Health Care Practitioners: Please Don’t Keep Notes About Your Patients’ Discussions With Their Lawyers
Today’s tip is for health care practitioners whose patients are involved in litigation.
We recognize that it might be natural, and even good practice, for medical practitioners to ask their patients how their lawsuits are going.
Particularly for those practitioners who provide counselling, these discussions may be essential to your work.
Lawsuits can weigh heavily upon the psyches of those who find themselves involved in the legal system. The litigation itself can be very foreign and stressful. The future may in a very real way hinge on the outcome of their lawsuits. There may even be stressful issues between your patients and their lawyers. All of these issues can benefit from being talked through with a qualified health care practitioner.
It can be highly problematic, however, when practitioners include details of those discussions in their chart notes.
No I’m not talking about broad information about the patient’s litigation, here. I’m talking about specific nitty-gritty details of discussions with lawyers that are disclosed by your patients that shouldn’t ever find their way into a medical chart.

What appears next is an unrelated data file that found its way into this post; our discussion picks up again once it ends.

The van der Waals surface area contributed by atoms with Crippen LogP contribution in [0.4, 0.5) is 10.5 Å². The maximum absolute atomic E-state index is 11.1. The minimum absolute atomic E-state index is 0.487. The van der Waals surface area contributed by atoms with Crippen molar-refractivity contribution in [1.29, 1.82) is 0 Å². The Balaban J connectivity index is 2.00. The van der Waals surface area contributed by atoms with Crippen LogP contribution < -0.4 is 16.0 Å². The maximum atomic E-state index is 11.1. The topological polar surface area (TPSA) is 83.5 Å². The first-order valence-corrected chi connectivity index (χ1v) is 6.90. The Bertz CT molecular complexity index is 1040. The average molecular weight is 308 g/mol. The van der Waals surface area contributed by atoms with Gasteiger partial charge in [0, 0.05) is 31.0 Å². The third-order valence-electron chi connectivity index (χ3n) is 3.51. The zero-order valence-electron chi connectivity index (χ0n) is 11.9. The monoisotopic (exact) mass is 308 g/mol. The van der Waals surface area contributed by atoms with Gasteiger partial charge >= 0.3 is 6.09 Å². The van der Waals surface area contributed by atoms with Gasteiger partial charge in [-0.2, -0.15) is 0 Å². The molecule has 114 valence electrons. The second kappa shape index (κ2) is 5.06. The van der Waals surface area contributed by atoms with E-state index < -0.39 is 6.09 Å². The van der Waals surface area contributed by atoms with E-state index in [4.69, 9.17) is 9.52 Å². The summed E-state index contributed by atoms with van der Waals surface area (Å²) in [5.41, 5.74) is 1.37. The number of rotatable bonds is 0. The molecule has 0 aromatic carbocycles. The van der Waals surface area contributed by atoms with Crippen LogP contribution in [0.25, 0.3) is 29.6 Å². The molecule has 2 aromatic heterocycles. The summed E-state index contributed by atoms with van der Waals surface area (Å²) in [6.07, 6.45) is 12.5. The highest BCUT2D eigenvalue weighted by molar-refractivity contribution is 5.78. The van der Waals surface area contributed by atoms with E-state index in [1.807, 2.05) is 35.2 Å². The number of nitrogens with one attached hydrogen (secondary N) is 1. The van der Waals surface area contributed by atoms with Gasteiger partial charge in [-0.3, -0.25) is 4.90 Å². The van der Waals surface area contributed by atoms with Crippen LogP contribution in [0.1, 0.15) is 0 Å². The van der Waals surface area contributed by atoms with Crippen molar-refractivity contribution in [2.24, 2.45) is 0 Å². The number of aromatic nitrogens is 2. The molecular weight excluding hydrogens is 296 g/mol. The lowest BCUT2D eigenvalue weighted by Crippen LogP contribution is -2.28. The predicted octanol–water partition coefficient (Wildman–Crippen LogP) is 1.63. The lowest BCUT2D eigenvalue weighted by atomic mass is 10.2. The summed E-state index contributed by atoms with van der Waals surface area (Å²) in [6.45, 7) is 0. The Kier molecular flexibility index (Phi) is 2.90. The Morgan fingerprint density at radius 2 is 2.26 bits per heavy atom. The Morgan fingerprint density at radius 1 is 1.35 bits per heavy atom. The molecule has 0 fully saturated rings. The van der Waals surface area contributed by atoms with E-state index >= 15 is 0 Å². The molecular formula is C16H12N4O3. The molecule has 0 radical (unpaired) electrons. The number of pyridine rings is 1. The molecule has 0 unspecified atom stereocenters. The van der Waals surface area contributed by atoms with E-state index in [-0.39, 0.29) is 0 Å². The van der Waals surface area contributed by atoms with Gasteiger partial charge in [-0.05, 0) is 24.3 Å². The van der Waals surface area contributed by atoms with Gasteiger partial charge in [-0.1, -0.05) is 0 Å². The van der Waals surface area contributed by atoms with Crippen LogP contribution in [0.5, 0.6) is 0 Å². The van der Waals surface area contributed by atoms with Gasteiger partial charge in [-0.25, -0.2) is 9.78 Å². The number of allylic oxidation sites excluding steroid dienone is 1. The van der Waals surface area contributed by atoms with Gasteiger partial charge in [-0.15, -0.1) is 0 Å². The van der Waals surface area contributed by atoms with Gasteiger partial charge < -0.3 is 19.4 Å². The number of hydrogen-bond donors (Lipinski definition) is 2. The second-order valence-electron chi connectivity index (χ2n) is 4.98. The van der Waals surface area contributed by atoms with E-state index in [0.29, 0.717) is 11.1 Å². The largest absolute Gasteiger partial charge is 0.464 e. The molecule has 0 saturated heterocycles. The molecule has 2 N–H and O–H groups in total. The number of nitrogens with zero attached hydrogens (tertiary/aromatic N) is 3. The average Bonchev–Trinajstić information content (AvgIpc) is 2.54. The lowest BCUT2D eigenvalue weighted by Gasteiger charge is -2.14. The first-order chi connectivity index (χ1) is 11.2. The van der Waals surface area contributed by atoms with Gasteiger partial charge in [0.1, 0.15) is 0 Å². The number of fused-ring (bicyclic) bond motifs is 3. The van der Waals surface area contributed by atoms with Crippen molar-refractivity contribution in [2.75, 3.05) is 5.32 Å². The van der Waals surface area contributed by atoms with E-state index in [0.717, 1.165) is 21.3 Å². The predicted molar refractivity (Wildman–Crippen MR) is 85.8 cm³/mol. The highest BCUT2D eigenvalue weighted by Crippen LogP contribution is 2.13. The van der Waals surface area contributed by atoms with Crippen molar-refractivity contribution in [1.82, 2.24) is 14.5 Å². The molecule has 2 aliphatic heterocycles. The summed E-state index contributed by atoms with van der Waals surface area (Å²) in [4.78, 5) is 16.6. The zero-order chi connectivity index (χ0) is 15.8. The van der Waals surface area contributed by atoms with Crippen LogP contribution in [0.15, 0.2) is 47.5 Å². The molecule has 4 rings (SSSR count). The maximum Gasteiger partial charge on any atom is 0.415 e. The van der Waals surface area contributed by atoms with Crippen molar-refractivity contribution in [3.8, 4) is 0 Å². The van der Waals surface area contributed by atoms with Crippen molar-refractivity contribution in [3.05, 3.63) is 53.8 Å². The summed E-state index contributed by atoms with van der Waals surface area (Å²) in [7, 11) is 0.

By that, I mean details about offers to settle, the patient’s financial expectations and the lawyer’s stated opinions about the value of a claim. Details about tactics and strategies. Information that no patient would reasonably want an adverse party to know.
Practitioners should be aware their their entire charts may at some point be producible in their patients’ litigation. If their chart notes include details of patient’ reports as to confidential discussions with their lawyers, those too may have to be disclosed. Solicitor client privilege could thereby be breached, and your patient’s legal interests could be compromised or prejudiced.
In keeping chart notes then, practitioners should exercise caution and prudence as to the details to be included. If a practitioner intends to include precise details in medical records, they should take care to ensure the patient is aware that such notes will be taken, and that informed consent is obtained.
But most importantly, practitioners should exercise caution and discretion.
Don’t unwittingly cause a harmful breach of solicitor-client privilege by charting details about litigation (and patients’ discussions with their lawyers) that have no genuine medical relevance.